DNREC lists properties acquired through Open Space Program

The DNREC Open Space Program, guided by the Delaware Open Space Council, coordinates the acquisition of each of these parts of the landscape by expanding state parks and preserves, fish and wildlife areas, state forests and cultural resource sites. These management areas include some of the finest examples of Delaware’s diverse natural and cultural heritage. Open Space Program Assawoman, Wildlife, Open Space Program, DNREC, Land, The Timmons Property, Piney Neck, Roman-Foley acquisition, Fork Branch Nature Preserve

Above photo: Principal Chief Dennis Coker, Lenape Indian Tribe of Delaware, talks with DNREC Secretary Shawn M. Garvin during a tour. /DNREC photo.

The Delaware Department of Natural Resources and Environmental Control is listing properties acquired through the state’s Open Space Program.

Since 2022, DNREC has added 597 acres to the nearly 45,000 acres the department previously acquired through the program with combined state, federal, and partner funds.

“The Delaware Open Space Program supports our conservation work with funding and donations to help us fill in crucial gaps with easements and acquisitions – one piece at a time – between protected properties,” said DNREC Secretary Shawn M. Garvin. “These properties may be as small as an acre or a hundred times that size but serve the same purpose connecting Delaware’s protected lands, wetlands and waterways, which often may be vital habitat for our state’s threatened or endangered species. These lands also support active outdoor recreation, from hunting and fishing to birdwatching and hiking trails.”

DNREC manages 17 state parks, 20 wildlife areas and dozens of public recreation access areas including trails, overlooks, boardwalks, fishing piers and boat ramps.


Over the past year, the DNREC Division of Parks and Recreation added seven new properties in key locations, totaling approximately 254 acres:

  • Jaggers Conservation Easement – About 9 acres of wooded land adjoining the James Branch Nature Preserve and adjacent to Trap Pond State Park is included in the February 2022 easement. The property expands the protected lands within the James Branch watershed.
  • Rocky Run Ventures LLC Property – Two acres in New Castle purchased in May 2022 expanded Brandywine Creek State Park and protects forest land.
  • The Lenape Conservation Easement – A conservation easement on 11 acres in Kent County was donated in June 2022 by The Conservation Fund. The easement protects land adjacent to Delaware State Parks’ Fork Branch Nature Preserve. In addition, The Conservation Fund donated the ownership rights to the Lenape Indian Tribe of Delaware. The Lenape have been working on the the land through the removal of invasive species.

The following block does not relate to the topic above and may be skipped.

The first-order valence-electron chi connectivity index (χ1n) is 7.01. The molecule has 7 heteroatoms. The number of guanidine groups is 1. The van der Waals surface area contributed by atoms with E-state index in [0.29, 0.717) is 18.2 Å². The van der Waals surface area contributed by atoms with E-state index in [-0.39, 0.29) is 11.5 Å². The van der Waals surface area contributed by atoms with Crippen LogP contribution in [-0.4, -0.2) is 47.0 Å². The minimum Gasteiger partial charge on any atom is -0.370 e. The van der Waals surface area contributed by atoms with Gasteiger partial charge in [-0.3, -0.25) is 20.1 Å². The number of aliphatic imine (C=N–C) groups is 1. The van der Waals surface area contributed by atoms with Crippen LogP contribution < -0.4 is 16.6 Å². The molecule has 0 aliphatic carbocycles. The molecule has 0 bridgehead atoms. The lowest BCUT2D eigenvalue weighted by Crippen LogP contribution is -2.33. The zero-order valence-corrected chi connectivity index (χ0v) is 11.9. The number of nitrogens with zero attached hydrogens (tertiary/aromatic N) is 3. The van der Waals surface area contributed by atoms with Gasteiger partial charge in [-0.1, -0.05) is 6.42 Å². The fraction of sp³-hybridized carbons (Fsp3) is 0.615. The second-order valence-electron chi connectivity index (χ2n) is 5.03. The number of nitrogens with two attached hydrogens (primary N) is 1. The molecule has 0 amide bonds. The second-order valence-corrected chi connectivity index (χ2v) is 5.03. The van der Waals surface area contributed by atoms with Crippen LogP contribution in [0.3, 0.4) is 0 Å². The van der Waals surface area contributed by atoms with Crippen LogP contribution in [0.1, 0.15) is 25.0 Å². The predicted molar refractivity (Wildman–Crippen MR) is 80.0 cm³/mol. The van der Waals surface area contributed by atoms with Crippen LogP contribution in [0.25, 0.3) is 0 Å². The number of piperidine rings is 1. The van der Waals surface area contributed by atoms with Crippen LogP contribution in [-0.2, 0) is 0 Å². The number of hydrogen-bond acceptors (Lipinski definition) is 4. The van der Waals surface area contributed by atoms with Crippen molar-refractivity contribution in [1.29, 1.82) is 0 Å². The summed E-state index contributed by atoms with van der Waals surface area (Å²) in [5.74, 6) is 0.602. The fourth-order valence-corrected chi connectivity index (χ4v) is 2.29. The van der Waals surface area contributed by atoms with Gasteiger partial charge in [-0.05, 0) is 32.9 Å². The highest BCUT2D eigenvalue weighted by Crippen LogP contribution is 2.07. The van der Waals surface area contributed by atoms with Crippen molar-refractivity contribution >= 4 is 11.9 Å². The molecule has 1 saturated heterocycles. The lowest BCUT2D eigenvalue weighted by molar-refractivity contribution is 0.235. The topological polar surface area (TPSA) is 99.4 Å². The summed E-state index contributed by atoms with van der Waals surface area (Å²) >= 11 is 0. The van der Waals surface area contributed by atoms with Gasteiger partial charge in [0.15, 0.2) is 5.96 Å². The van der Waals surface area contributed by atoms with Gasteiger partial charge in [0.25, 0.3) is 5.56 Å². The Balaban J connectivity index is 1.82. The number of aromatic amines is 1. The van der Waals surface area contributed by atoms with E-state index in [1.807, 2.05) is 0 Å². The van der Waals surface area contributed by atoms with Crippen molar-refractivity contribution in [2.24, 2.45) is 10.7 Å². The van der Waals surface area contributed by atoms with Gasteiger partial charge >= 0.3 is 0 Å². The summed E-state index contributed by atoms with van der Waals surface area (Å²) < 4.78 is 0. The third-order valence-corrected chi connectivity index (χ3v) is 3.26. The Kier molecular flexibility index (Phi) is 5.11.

• Ward Property – 39 acres in Sussex County purchased in July 2022 expanded Trap Pond State Park and protected land adjacent to the James Branch Nature Preserve. With this property saved from development, there will not be a threat of failing onsite wastewater treatment systems discharging into Pepper Branch, a tributary of James Branch that connects with the Nanticoke River.
  • Greenly Property – 98 acres purchased in Kent County in February expanded Killens Pond State Park and helped protect the corridor between Killens Pond and Browns Branch. Forested wetlands on this property provide imperative habitat for the federally-listed endangered plant species Swamp Pink (Helonias bullata).
  • DelDOT Custodial Resolution – 10 acres of wetlands in Kent County transferred in March to DNREC from DelDOT expanded Fork Branch Nature Preserve in Dover.
  • Jestice Property – Trap Pond State Park was expanded in March through the purchase of an additional 85 acres of agricultural and forest land in Sussex County. Protecting these forested wetlands that flow downstream into the James Branch Nature Preserve helps ensure healthy water quality.

The DNREC Division of Fish and Wildlife also added six new properties, totaling approximately 343 acres, improving public access, protecting sensitive areas and expanding and connecting existing wildlife areas.

  • Meyer Property – 155 acres in Kent County purchased in May 2022 expanded and improved public access to the Blackiston Wildlife Area in northwestern Kent County.
  • Cataldi Property – 166 acres in northeastern Kent County purchased in August 2022 expanded the Tony Florio Woodland Beach Wildlife Area near Smyrna. The forested wetland includes tidal wetlands and freshwater ponds that will be maintained.
  • Fortney Property – Four acres in Kent County purchased in September 2022 expanded the Tappahanna Wildlife Area and provided increased public access to existing state-owned lands.
  • Duffy Property – Four acres purchased in New Castle County in October 2022 expanded and connected two tracts of the Eagles Nest Wildlife Area and helped protect forested wetlands.
  • Shockley Property – 13 acres in Sussex County acquired in December 2022 via donation expanded the Assawoman Wildlife Area and helped protect tidal marsh in Assawoman Bay.
  • Ewing Property – One crucial acre in Kent County purchased in February gave the state ownership of the access road and adjacent lake frontage on the north side of Garrisons Lake. DNREC previously had only an access easement.

DNREC is one of several partner agencies with the Delaware Open Space Program, which also includes the Delaware Department of Agriculture’s Forest Service and the Department of State Division of Historical and Cultural Affairs. More information is available at de.gov/openspace.

The Lenape Conservation Easement and other DNREC Open Space properties are also featured in a new article, Exploring Delaware’s Open Spaces, published in Outdoor Delaware online magazine.